If we want to do something about the gap, we need to understand the cause, not merely gape at the effect. Causal explanations come in two flavors: structural or cultural. What “nature or nurture” is to biology, “structure or culture” is to public policy: Is the problem caused by forces external to the community or by its internal behavior?
In a recent article for Quillette, Coleman Hughes, who is himself black, looks at the data on spending and opts for the cultural explanation. The “fact that blacks spent more on cars, jewelry, and clothes explained fully 20 percent of the total racial wealth gap,” writes Hughes, an undergraduate at Columbia University but already a thinker to be reckoned with. Turning to a 2015 study by the Federal Reserve Bank of St. Louis called “The Demographics of Wealth,” he sees that black people are dramatically less likely to engage in healthy financial behaviors such as “saving any amount of money, paying credit card bills on time, having a low debt-to-income ratio.” Income or education didn’t play a mediating role: When the researchers looked at educated middle-class families, Hughes writes, “the racial gap in financial health-scores didn’t shrink; it widened.”
But before endorsing this argument, we should ask whether structure or behavior are really opposed — are they, in this case, just two sides of the same coin? If you dig deeper into one of the papers Hughes cites, “Conspicuous Consumption and Race,” a 2007 National Bureau of Economic Research study by Kerwin Kofi Charles, Erik Hurst and Nikolai Roussanov, you’ll find the suggestion that while spending may be an individual behavior, it’s strongly conditioned by the cultural context in which black Americans must live.
It can be personally costly to be visibly associated with a minority that is stereotyped as poor. Casual discrimination against black Americans adds up: Store managers may follow them around, cabs may refuse to pick them up, and then there is the asymmetric threat they face from the police. If you’re visible and vulnerable to discrimination, it is rational to invest in goods, such as jewelry and luxury vehicles, that send a signal of affluence to strangers. That signal reduces the likelihood that you’ll be hassled when you leave the house.
And what about the Fed study that looked not at spending patterns but at broader financial behavior? People’s budgets are finite. The extra money spent to reduce the frictional racism in everyday life must come from somewhere, and where it comes from is the sort of spending that isn’t immediately visible to strangers, such as education and health, and, quite possibly, savings. And it’s not surprising that the St. Louis Fed found this effect was strongest in the middle class; the more affluent you are, the greater the need to differentiate yourself from members of your group with low average incomes, because you are more likely to be spending time in places where your race stands out.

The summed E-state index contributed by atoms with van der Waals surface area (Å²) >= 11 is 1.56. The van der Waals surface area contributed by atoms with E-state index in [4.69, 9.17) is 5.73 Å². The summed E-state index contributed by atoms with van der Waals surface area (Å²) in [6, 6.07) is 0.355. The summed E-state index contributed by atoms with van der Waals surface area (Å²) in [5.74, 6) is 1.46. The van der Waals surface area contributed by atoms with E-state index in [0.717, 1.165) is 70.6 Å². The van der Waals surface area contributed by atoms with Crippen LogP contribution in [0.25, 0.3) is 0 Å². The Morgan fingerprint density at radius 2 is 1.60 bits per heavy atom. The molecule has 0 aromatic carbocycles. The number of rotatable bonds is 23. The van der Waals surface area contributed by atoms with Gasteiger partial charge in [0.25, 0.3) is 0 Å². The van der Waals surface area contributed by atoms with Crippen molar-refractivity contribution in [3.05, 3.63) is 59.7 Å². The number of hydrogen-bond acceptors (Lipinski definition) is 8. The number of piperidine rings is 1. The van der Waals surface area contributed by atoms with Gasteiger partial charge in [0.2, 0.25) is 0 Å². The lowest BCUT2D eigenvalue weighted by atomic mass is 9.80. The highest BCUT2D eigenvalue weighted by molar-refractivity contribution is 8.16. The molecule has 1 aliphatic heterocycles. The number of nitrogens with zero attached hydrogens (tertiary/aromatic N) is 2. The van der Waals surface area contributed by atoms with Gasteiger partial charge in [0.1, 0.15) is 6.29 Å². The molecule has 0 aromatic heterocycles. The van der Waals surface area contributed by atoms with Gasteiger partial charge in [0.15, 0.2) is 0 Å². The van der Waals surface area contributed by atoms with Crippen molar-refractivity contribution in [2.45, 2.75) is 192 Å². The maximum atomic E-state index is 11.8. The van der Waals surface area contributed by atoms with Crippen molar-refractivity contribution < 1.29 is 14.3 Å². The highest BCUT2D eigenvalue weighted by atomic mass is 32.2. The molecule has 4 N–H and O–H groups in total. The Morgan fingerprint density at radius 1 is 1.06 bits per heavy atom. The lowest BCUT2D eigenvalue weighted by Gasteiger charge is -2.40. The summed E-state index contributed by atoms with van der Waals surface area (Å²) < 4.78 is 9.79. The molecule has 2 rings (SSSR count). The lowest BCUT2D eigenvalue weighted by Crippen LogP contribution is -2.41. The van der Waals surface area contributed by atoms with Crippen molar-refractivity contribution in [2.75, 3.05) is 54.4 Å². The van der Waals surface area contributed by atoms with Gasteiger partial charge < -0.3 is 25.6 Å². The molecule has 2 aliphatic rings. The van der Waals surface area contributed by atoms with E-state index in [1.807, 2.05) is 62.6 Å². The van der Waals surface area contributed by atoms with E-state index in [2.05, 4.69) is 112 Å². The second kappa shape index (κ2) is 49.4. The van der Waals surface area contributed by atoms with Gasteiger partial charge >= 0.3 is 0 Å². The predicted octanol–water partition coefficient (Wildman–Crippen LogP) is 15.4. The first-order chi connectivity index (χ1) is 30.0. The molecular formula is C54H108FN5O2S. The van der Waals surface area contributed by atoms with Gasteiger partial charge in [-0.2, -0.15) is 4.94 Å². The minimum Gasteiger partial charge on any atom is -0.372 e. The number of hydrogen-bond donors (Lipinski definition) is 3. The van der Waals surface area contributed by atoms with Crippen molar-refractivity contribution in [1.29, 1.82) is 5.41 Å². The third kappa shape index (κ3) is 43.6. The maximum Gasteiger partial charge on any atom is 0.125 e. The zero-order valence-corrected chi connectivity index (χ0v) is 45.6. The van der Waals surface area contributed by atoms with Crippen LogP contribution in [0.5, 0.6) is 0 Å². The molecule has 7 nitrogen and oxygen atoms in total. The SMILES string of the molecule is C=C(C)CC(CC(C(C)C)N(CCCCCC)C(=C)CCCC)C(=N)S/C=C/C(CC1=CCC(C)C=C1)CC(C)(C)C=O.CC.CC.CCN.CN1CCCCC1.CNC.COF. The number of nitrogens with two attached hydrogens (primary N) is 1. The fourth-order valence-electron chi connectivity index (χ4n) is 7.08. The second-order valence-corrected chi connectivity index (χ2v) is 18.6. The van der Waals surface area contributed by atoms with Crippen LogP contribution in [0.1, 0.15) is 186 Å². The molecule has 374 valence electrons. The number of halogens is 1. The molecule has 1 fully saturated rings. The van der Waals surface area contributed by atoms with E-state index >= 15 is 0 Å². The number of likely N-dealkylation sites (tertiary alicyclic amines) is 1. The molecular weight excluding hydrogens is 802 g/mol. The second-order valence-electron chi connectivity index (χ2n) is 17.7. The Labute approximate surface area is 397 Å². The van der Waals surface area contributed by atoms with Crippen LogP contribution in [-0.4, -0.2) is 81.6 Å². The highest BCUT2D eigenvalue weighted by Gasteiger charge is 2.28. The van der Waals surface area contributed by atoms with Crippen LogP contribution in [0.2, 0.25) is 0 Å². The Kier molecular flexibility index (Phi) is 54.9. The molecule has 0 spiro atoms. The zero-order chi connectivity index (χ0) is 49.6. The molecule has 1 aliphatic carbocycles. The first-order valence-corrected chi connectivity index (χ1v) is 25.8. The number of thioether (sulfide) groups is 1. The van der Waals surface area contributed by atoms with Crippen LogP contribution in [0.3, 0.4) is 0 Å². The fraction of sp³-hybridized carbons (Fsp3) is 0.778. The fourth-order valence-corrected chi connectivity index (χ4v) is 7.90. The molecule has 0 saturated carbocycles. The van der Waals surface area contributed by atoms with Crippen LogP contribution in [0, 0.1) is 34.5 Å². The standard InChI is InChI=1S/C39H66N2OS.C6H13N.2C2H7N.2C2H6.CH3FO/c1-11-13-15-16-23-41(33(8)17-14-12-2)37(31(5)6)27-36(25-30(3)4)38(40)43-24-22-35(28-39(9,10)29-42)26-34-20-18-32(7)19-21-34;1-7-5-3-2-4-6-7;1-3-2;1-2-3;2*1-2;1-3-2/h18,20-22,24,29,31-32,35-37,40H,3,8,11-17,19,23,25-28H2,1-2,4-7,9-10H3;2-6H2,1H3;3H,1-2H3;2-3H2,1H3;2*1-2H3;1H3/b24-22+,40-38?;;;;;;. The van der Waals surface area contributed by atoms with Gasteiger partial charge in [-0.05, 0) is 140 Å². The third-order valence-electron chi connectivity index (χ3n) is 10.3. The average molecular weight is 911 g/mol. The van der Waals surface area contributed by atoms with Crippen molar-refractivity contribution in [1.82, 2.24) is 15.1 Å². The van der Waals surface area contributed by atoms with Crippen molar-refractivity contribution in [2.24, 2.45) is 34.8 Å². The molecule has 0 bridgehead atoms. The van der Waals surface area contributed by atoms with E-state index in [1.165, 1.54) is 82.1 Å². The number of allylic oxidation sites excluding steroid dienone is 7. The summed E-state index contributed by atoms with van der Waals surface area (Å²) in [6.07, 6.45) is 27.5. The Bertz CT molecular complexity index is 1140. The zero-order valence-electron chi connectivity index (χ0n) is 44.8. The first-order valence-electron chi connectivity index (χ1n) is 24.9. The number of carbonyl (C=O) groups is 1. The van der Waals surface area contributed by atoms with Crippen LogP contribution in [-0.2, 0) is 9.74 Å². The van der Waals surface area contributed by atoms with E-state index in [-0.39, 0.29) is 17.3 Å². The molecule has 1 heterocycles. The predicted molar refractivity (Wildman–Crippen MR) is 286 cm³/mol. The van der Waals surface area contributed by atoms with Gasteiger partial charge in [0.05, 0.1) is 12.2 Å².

Of course, that isn’t the end of the discussion. Devoting more of your income to visible consumption, at the expense of investments in human and financial capital, is going to make the wealth gap persistent – and thereby help feed the very stereotypes that people are trying to escape with the visible spending. There is a case to be made that, to break this vicious cycle, the current generation should refocus its spending, at some cost in increased discrimination. That’s the ultimate implication of what Hughes writes.
He asks what you would do if a loved one was routinely making bad financial decisions. “Would you withhold criticism from them for fear that you’d be ‘blaming the victim’? Would you feed this person story after story meant to confirm their belief that society had caused all their problems? Or would you view it as your duty – a duty born out of your love for that person – to point out their self-defeating behaviors and encourage them to make wiser decisions?”
Yet where does that leave those of us who don’t know what it’s like to endure the routine hassles minorities face, and are therefore in no position to argue that they’re making the wrong trade-off?
When structural biases lead to behavioral changes, changing one side may not have much effect. The problem isn’t going to be solved overnight, but the solution may begin with people like Hughes arguing for cultural change to their peers, while conservative-leaning white people tell their own side: You’re right that culture matters, but this aspect of black culture did not spring full-blown from the head of Zeus — it was a rational response to racism. America has essentially imposed a tax on its black citizens, and like all taxes, it distorts behavior, making wealth hard to build. Lowering the structural biases faced by black Americans by addressing our racism would essentially give them a tax cut. And that’s one cut that everybody, liberal and conservative, should be able to get behind.